LAS VEGAS (CN) - With one engine smoking and "acrid smoke" in the passenger cabin just after takeoff, a commercial pilot turned his plane around and evacuated all 141 passengers - and Allegiant Air fired him for "not placing company profits above safety," the pilot claims in court.
The pilot's attorney called it "the most egregious employment action I've encountered in several decades of aviation law."
Two months before the incident, the Aviation Mechanics Coalition wrote a searing letter to Congress and the Federal Aviation Administration, citing a "disconcerting" number of "air returns and diversions due to maintenance-related issues" on Allegiant Air flights.
Jason Kinzer had 141 passengers and four crew members aboard Allegiant Air Flight 864 on June 8, bound for Hagerstown, Md. from St. Petersburg, Fla.
Shortly after takeoff, not yet at 5,000 feet, "one or more of the cabin crew reported to Capt. Kinzer and the first officer that acrid smoke or chemical fumes from an undetectable source was emanating from the rear of the passenger cabin and that it was being detected and inhaled by the passengers as well," Kinzer says in his Nov. 10 lawsuit in Clark County Court.
Repeatedly citing 14 CFR, Part 91, on the responsibility of a commercial pilot, Kinzer says it was his duty and obligation to turn the plane around for the sake of passenger safety, declare an emergency to air traffic control and land at the St. Petersburg airport.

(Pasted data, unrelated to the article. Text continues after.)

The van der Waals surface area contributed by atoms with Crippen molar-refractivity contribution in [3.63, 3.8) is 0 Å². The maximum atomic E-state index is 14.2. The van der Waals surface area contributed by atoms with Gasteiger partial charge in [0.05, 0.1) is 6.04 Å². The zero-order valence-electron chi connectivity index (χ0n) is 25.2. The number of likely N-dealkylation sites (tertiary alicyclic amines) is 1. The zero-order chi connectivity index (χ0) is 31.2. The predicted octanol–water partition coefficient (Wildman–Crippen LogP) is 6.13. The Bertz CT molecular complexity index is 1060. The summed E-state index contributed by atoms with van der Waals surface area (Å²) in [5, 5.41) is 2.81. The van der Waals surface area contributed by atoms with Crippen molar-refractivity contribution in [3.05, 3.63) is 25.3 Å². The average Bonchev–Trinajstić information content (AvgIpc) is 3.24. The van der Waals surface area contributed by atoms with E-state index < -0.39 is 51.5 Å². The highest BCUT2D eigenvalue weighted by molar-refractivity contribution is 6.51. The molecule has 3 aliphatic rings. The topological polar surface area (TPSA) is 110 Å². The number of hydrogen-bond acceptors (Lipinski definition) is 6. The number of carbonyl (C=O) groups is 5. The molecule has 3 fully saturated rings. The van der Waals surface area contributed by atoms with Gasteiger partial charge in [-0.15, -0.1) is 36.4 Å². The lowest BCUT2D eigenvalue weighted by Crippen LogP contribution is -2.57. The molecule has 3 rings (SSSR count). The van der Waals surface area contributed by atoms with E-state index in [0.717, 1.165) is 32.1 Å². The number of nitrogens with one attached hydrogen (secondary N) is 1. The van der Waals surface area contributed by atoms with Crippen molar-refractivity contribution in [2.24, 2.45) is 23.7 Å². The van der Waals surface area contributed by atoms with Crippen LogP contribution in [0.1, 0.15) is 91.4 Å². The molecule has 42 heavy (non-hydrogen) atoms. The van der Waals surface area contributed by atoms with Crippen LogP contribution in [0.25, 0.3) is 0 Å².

The emergency became even clearer when the airport's fire personnel told Kinzer: "'I'm showing some smoke on your number one engine' and urged the crew to shut it down," Kinzer says in the complaint.
Shutting down the engine and discharging the engine's fire extinguisher did not stop the "acrid burning smell," so Kinzer ordered his crew to prepare for an evacuation, and notified air traffic control.
Much to his surprise, Kinzer says, "a person who did not identify himself or his authority, over the air traffic control authority, commanded the cockpit crew to 'hold off on your evacuation.'"
The complaint continues: "The air traffic controller admonished the persons on the frequency that they must identify themselves when using the air traffic frequency, to which there was no response. Capt. Kinzer requested an identification of the person making this command, to which a response from the unidentified person was a repeat of the command, 'I'm telling you not to evacuate yet,' without giving the source of authority or reason to make such a command."
After a minute passed, Kinzer says, he and the ground controller asked again why the evacuation should be delayed, and got no response.
He landed the plane and evacuated it. Kinzer and a flight attendant carried one passenger, a paraplegic, off the plane.
A transcription of the 7 minutes of conversation between Kinzer, ground control and the unidentified voice is attached to the complaint as an exhibit.
"Smoke in the cabin is obviously a major safety concern and there is no responsibility I take more seriously than protecting my passengers and crew," Kinzer said in a statement. "All I'm asking for is a recognition that evacuating the plane was the only safe course of action and a commitment from Allegiant to put safety first so my colleagues never have to worry that doing the right - and safe - thing could cost them their jobs."